Project Manage Your Job Search


Project Manage Your Job Search

From contributing writer, Lindsay Scott:

Planning and scheduling, leading teams, pre-empting risks, managing stakeholders, controlling resources, monitoring progress – these are some of the skills project managementprofessionals must possess. The ability to blend techniques, processes, tools and managerial skills lead some to stand out among their peers. So, when you find yourself seeking a new job, it makes perfect sense to approach it like a project.

Organize & Control the Job Seeking Process

Tracking your job search is the type of activity that appeals to project managers and just about anyone else who wants to be organized and in control. Keeping everything in one place makes it easier to see progress and outcomes, and helps you appear more professional.

Take the normal situation job hunters face. Your resume should change slightly for each vacancy you seek. You will apply for positions through job boards, agencies, websites, directly with employers and through your personal network. You’ll most likely upload resumes to job database websites and brush up your LinkedIn profile. Before you know it you will have many versions of your resume scattered about in different places, each emphasizing separate skills, experiences and interests.

Now, imagine this scenario. You receive a call from an agent. They’re interested in your application and want to talk to you, immediately. Which vacancy is this? Which resume did you use? Time is of the essence. They have to send your details to the hiring organization today. Why are you good for this position? Are you prepared to sell yourself? Or are you fumbling around, trying to work out what’s going on?

With a proper job search tracker at the ready you’ll stay focused, be prepared to talk to people and be ready to sell yourself. Let’s explore the three documents you’ll want in your tracking tool:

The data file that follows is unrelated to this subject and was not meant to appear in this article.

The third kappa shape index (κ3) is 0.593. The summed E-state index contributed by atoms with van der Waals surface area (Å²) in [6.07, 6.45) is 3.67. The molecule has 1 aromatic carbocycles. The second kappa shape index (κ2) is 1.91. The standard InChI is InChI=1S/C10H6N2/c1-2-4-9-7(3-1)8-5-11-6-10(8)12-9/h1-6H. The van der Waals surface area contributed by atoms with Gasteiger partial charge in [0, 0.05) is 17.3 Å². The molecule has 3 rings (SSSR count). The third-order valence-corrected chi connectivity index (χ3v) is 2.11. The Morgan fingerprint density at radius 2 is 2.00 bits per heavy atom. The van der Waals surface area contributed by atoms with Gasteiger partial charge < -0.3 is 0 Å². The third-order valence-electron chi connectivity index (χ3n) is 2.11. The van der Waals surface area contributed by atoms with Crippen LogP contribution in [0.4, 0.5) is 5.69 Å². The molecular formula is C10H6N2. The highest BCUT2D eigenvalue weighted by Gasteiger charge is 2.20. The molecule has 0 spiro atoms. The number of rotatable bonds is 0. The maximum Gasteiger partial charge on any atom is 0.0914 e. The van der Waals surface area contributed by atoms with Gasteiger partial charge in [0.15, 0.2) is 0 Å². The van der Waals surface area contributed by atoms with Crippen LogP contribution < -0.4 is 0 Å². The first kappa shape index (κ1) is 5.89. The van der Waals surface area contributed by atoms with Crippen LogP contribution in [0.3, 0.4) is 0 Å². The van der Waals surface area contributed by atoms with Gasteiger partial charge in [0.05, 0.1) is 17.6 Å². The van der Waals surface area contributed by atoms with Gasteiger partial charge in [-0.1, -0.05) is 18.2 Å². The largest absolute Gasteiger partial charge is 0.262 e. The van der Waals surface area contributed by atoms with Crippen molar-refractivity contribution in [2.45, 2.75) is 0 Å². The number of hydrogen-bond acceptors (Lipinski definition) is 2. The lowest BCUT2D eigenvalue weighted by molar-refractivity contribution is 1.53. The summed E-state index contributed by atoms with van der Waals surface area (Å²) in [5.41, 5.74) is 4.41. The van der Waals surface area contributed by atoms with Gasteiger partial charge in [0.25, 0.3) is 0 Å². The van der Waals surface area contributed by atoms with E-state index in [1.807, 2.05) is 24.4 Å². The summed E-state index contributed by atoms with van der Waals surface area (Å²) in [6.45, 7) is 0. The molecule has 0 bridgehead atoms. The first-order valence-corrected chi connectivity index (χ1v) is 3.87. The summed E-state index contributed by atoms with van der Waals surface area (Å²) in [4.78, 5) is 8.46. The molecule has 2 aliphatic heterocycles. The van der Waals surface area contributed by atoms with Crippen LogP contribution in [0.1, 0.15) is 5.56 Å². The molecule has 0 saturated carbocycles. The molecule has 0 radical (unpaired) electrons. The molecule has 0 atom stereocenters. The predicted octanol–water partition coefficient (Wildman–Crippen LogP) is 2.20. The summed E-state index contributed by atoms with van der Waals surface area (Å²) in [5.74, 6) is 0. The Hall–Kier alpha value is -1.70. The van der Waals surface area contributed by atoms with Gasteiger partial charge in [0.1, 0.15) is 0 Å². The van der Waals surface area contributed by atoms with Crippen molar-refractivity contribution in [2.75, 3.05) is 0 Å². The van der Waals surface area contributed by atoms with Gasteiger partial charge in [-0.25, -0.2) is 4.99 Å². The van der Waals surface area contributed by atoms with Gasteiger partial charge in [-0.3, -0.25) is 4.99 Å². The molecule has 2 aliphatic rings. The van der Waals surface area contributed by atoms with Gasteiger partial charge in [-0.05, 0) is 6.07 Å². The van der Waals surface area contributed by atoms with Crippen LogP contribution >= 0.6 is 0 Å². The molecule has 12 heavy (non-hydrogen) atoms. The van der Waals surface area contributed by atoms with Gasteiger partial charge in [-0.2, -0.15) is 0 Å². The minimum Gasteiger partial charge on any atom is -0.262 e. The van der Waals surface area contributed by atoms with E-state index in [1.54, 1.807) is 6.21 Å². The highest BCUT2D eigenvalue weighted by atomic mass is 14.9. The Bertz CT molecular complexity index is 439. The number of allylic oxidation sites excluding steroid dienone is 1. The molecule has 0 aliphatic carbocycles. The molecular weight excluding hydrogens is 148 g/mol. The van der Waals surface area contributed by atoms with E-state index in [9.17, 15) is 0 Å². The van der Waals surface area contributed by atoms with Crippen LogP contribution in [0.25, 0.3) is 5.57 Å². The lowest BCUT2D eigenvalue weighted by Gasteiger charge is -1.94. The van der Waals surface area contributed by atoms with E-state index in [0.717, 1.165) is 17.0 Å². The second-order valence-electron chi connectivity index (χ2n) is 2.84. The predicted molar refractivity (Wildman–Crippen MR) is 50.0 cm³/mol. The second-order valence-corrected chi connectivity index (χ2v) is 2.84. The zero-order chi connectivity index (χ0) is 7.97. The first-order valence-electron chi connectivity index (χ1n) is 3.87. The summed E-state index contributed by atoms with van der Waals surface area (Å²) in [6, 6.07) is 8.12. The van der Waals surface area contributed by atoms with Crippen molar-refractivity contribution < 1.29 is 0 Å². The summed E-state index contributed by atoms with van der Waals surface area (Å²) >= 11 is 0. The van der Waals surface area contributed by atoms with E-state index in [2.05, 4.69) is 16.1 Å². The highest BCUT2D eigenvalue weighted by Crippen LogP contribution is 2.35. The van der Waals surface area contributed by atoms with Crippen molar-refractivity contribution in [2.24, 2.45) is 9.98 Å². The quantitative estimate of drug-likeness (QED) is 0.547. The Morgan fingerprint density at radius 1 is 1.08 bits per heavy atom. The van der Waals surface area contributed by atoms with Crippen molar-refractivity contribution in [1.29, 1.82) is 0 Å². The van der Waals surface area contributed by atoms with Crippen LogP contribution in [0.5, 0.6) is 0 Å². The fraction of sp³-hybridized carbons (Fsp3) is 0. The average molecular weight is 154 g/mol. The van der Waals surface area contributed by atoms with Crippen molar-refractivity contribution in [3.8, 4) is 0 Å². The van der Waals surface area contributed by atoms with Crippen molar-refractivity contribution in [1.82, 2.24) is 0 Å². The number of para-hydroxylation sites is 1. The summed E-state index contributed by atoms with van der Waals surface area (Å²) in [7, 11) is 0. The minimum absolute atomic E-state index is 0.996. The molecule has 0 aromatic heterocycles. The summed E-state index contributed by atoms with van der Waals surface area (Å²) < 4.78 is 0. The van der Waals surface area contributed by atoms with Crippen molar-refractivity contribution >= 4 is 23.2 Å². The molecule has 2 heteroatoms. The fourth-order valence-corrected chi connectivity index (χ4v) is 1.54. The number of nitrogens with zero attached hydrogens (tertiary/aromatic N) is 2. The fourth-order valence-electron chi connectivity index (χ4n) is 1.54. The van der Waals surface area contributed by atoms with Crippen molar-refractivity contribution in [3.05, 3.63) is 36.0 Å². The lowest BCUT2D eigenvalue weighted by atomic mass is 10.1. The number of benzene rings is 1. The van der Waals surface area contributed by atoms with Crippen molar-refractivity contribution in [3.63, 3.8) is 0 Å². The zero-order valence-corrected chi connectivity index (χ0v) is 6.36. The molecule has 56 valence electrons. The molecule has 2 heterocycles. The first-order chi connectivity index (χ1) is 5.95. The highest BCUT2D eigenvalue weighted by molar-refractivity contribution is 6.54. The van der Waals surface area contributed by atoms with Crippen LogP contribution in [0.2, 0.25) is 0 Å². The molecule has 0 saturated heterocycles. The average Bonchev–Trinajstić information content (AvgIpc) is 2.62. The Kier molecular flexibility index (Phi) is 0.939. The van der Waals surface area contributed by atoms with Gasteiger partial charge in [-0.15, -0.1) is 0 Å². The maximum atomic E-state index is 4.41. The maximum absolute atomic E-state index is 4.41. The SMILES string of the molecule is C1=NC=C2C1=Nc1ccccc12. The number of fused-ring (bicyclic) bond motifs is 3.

• The Vacancy and Application Tracker
  • The Networking Tracker
  • The Website Tracker
  • The Vacancy and Application Tracker

When applying for positions, these are the details you need to track:

1. Role applied for

Keep a record of the actual title of the position and any reference number.

2. Where you found the open position

Name the source and copy the URL.

3. What the position is

Copy and paste the entire job advertisement or download and store the job description. Details for vacancies often disappear after a week on job boards so keeping record of what you have applied for is crucial. Make sure you include details on salary.

4. When you saw it

Record the date you applied for a position – plus keep a note of the date it was first advertised.

5. How you applied

Did you send an email? Make a note and save the email. Did you apply on-line? Make a note of the date. Was it an application form? Was it done through the post? Keep track of all of these details.

6. Contact name and details

Make a note of the named person on the job advertisement; check to see if other names are included. Include the contact’s telephone number, email address, website and any other details that you can use to follow up with later.

7. Which resume used

Use a descriptor, in addition to the filename, to quickly recall which resume you submitted and an attachment or hyperlink to the document itself. This is a must, especially if you receive a call that requires you to react quickly.

8. Status of application

Hopefully, this will be changing frequently! Consider using color here so you can quickly review progress and concentrate your efforts.

9. Prompts to follow up

Consider a number of prompts or actions required for each vacancy. Actions could include: follow up call one day after application submitted, revisit website to view new vacancies, chase progress after one week etc.


Make notes about your own thoughts on the process. How responsive is the organization? Any feedback received is important to note – and will help you feel in more control of your jobsearch.

Up to now, these fields in the job search tracker help you stay in control as you find vacancies and apply for them. Further fields are necessary to take you through the interview and shortlist stages.

11. Company name and contact details

When an application makes it to the interview stage or shortlist, it is normal practice for agents to reveal the employer. Make a note of any information you are given at this stage concerning the company. Include URLs to company websites.

12. Location details

Employers will tell you where to go when your interview is scheduled.

13. Interview stages

There may be numerous interviews so include areas for at least three. Make a note of the person you are meeting with and the interview format. Include comments describing your own thoughts and experiences. These will help as you move through the process, especially if you get offered the position.

14. Interview documents

There may be documentation you are asked to produce for interviews – like presentations or sample project documentation. Make a note of what these are and where they are stored, or attach copies.

15. Offers

This is a useful section should you face multiple offers from various places. Include details of salary, the benefits package plus the pros and cons of each position and offer.